TCAD board hammers ARB chair over costs, delay

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TCAD’s renovated office building at 850 E. Anderson Lane

Appraisal District staff has moved to renovated facility

Storey Cordelle

Storey Cordelle was appointed chairman of the Travis Appraisal Review Board (ARB) June 1, 2020. After just six months in charge, Cordelle came under heavy criticism from the Travis Central Appraisal District’s board of directors at its December 3, 2020, virtual meeting.

ARB members, including the chairman, are appointed by a district judge. The ARB is an  independent review body—not a TCAD department—but it relies upon TCAD for budgetary and administrative support.

The main thrust of the criticism centered on costs that already exceeded the 2020 budget for ARB operations and on top of that Cordelle’s request for an additional $88,425.

The additional $88,425 is needed to pay per-diem to ARB members to try by year’s end to complete some 23,000 formal protest hearings regarding TCAD’s 2020 valuations. Formal hearings are required when a property owner or agent does not accept the result of an informal protest with TCAD staff appraisers.

Cordelle anticipated there would be a problem with obtaining sufficient funding and appraisal district support staff to complete hearings for pending protests. So he sent a letter to TCAD Board Chair James Valadez on November 19, 2020. That letter was not relayed to other board members but the matter was put on the December 3 agenda.

At present all formal hearings are being conducted electronically. The 23,000 protests do not include a number of requested in-person hearings that are being postponed till 2021 due to the pandemic. The total amount needed is $137,750, which covers cost overruns already incurred and the additional money for hearings this month.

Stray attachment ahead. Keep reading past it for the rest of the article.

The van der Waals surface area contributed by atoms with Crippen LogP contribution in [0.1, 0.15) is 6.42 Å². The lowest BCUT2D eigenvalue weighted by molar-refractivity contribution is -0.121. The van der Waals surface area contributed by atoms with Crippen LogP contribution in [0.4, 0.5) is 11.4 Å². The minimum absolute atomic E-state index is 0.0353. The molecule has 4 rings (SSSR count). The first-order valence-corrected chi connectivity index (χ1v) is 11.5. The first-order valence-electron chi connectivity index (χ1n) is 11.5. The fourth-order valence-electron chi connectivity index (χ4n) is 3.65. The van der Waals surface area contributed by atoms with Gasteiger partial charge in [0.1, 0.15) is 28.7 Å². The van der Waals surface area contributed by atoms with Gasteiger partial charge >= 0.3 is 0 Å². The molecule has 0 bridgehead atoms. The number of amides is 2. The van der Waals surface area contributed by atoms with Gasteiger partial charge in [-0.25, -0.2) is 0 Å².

Theresa Bastian

The criticism was so harsh that at one point Board Member Theresa Bastian asked Cordelle if he had considered resigning.

“I represent AISD and at the rate ARB is going through money the CAD won’t have it to give to you and might have to go to taxing entities. I’m not happy about this situation,” Bastian said.

Cordelle replied, “I’m not a quitter. I don’t give up. I will get this train back on the track. I will need cooperation from property owners and the appraisal district. Please approve this money.”

Additional money is not a loan

Ryan Steglich

At that point Board Member Ryan Steglich, also an AISD appointee, asked if Cordelle was willing to commit to treating the $137,750 as a loan and “make the appraisal district whole.” Meaning take that amount out of the 2021 budget the board previously approved.

The 2021 TCAD budget includes $1,201,325 for the ARB—the same amount originally approved for 2020. An increase of $137,750 would bring the 2020 actual allocation to $1,339,075.

If the ARB “repaid” TCAD the $137,750, that would represent an 11.5 percent reduction in its 2021 allocation for formal hearings. Recruitment is already underway to increase the ARB to 200 members in 2021, up from its current roster of about 135.

Cordelle resisted Steglich’s offer and replied, “I don’t want to get to next year and not be able to do what we need to do.”

The ARB chair told the board that ARB hearings were previously conducted by three-member panels with a TCAD appraiser and property owner or agent physically present. Then—due to pandemic precautions—procedures were changed “overnight” to conduct all hearings electronically. ARB members used personal computers and telephones to communicate with TCAD staff and owners or their agents. “To go to online hearings was a monumental task,” Cordelle said.